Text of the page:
The effect of pharmacological dilation on dark-adapted perimetric sensitivity has not been reported. Under dark-adapted conditions the pupil is naturally dilated, which predicts that pharmacological dilation should not affect perimetric sensitivity. However, pharmacological dilation may produce a larger pupil size than that achieved by natural dilation under dark-adapted conditions. A recent study evaluating the pupillary size in healthy adults showed an average pupillary diameter of 6.06 mm while naturally dilated under dark-adapted conditions without any pharmacological intervention and an average pupillary diameter of 7.94 mm when dilated with tropicamide and phenylephrine.16 Small differences in pupil diameter under these conditions may affect sensitivity given the exponential difference in pupil area. A change from 6.06 mm to 7.94 mm results in a 31% increase in pupil diameter and a 72% increase in pupil area. This may result in greater sensitivity in pharmacologically dilated subjects compared to naturally dilated subjects under dark-adapted conditions. In addition, pharmacological dilation with tropicamide affects accommodation, which may also influence sensitivity. Pupillary dilation also affects the angle of light that can enter the pupil and the angle it makes relative to the photoreceptors, which can lead to differences in sensitivity based on the Stiles-Crawford effect. This may result in variable sensitivity based on dilation status. However, the Stiles-Crawford effect is cone mediated and may not be as clinically relevant under scotopic conditions where the highest sensitivity is likely mediated by rods at most points outside of the fovea. Finally, the effect of dilation status may be moderated by other factors such as age. Previous studies have suggested that 2cDAP sensitivity decreases with increasing age; however, there are no studies evaluating whether this modifies the effect of dilation status.6,17 This may result in dilation status being significant in some populations but not in others. At present, the effect of pharmacological dilation on dark-adapted perimetric sensitivity is uncertain. Here we present the results of a study to understand the relationship between pupil dilation and 2cDAP sensitivity in healthy adults to determine any clinically significant difference between conditions.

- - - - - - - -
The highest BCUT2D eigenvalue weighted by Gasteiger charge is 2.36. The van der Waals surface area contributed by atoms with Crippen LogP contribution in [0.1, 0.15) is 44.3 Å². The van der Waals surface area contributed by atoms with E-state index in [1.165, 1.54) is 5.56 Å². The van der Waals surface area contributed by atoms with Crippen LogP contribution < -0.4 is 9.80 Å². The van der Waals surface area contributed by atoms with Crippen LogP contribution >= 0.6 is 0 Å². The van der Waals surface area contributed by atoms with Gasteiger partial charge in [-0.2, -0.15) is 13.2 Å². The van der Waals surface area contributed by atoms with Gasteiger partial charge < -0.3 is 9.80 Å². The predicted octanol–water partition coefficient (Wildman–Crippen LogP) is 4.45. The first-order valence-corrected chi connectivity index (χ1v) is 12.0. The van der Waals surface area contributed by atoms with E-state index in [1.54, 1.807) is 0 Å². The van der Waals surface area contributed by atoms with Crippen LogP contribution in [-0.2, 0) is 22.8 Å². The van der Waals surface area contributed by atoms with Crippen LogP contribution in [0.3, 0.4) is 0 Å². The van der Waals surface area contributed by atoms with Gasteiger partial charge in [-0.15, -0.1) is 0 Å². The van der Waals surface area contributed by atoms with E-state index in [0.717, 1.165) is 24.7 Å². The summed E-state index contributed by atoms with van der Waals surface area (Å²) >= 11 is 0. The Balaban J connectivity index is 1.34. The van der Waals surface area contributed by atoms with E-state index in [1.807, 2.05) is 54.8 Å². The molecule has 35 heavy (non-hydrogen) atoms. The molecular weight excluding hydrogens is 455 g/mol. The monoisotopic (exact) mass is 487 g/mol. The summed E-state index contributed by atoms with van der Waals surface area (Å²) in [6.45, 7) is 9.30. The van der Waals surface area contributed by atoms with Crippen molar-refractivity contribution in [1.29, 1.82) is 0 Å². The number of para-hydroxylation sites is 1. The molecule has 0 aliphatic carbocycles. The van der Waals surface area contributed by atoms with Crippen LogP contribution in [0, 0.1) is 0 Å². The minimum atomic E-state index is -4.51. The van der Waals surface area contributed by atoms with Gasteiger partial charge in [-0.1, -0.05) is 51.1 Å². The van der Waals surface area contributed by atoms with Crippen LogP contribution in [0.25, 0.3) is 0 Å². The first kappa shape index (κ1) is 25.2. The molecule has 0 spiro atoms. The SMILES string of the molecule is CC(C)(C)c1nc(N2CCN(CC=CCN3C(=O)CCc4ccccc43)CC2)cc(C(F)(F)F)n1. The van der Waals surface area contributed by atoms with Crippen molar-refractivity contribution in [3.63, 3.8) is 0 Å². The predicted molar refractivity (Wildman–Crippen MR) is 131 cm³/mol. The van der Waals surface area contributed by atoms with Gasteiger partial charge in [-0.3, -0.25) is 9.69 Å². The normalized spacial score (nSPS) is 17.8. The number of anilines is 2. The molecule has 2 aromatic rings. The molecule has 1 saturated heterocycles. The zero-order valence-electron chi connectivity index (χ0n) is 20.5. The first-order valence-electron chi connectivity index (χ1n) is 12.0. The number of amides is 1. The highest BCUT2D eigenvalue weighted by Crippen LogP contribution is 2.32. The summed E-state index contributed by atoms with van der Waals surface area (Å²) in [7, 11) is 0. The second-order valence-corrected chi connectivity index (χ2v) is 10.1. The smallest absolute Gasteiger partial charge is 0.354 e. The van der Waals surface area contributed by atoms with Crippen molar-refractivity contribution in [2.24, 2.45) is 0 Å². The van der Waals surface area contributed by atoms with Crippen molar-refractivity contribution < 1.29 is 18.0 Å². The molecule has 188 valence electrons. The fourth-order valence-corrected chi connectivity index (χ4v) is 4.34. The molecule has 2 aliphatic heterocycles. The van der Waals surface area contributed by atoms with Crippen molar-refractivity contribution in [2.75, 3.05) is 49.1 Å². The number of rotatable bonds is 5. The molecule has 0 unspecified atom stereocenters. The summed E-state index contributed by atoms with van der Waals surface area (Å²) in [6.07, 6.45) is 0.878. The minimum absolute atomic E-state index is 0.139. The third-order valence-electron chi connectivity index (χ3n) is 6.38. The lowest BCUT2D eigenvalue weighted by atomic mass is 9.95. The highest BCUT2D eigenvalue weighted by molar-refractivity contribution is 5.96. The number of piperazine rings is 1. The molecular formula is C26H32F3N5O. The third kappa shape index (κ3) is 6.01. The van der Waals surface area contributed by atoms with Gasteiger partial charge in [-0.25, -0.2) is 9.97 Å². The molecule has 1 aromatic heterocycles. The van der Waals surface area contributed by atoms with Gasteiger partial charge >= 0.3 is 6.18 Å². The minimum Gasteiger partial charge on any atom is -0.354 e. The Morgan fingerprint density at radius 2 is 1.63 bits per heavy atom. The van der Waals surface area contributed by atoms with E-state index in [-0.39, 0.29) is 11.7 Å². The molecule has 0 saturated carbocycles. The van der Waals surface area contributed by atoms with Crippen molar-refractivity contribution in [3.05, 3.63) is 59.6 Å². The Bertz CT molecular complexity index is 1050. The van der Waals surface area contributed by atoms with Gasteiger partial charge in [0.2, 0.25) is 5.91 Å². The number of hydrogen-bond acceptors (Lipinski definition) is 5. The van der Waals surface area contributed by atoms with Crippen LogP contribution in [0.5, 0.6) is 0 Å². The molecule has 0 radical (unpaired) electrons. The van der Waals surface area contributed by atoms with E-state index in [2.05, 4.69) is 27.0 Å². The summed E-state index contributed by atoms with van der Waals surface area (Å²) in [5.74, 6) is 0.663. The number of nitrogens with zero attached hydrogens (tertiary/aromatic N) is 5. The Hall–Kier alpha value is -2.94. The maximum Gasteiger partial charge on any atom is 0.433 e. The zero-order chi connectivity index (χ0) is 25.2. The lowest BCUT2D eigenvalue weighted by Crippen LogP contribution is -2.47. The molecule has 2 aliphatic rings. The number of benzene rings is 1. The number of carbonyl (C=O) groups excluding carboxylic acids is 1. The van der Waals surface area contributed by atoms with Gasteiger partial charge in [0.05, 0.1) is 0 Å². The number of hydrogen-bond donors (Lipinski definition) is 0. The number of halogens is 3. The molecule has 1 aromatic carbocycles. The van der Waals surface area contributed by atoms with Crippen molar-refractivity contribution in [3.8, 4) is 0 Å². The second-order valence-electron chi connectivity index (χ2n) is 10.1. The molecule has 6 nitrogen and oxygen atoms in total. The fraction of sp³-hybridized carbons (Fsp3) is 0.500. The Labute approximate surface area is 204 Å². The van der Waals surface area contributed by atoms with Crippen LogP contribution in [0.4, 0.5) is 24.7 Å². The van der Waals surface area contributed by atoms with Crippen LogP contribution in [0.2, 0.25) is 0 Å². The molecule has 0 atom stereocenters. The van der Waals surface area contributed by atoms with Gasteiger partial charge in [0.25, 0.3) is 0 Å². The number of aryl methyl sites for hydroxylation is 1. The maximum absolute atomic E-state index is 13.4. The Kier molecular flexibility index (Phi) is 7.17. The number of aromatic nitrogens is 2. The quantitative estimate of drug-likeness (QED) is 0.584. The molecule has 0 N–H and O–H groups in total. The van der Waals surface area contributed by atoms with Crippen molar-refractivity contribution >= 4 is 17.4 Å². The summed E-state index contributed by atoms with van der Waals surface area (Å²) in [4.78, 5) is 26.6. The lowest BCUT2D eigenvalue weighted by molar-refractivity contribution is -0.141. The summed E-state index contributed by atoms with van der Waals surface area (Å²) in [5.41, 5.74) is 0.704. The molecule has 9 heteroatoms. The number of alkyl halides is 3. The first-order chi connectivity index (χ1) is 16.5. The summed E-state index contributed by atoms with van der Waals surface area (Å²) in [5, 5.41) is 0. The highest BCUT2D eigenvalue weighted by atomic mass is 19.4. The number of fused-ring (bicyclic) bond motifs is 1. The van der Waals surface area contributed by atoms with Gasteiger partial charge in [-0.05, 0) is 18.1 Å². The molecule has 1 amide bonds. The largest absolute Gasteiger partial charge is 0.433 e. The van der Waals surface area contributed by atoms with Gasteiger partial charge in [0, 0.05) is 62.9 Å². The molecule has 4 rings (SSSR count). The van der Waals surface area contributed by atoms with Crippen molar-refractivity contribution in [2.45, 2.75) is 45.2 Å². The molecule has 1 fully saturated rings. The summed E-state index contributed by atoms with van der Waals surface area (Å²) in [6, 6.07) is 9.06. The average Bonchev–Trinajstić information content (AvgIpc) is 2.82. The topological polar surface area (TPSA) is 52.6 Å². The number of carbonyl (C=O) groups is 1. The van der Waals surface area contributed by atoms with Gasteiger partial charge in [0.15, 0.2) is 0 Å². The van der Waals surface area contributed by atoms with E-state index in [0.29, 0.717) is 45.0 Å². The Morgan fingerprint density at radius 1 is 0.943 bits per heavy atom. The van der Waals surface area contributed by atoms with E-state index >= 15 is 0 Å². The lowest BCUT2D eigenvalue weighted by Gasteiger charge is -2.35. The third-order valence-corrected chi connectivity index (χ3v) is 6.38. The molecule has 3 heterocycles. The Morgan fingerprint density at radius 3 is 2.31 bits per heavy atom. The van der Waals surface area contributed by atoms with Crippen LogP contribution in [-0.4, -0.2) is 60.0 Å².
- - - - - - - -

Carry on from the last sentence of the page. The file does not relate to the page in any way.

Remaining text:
Methods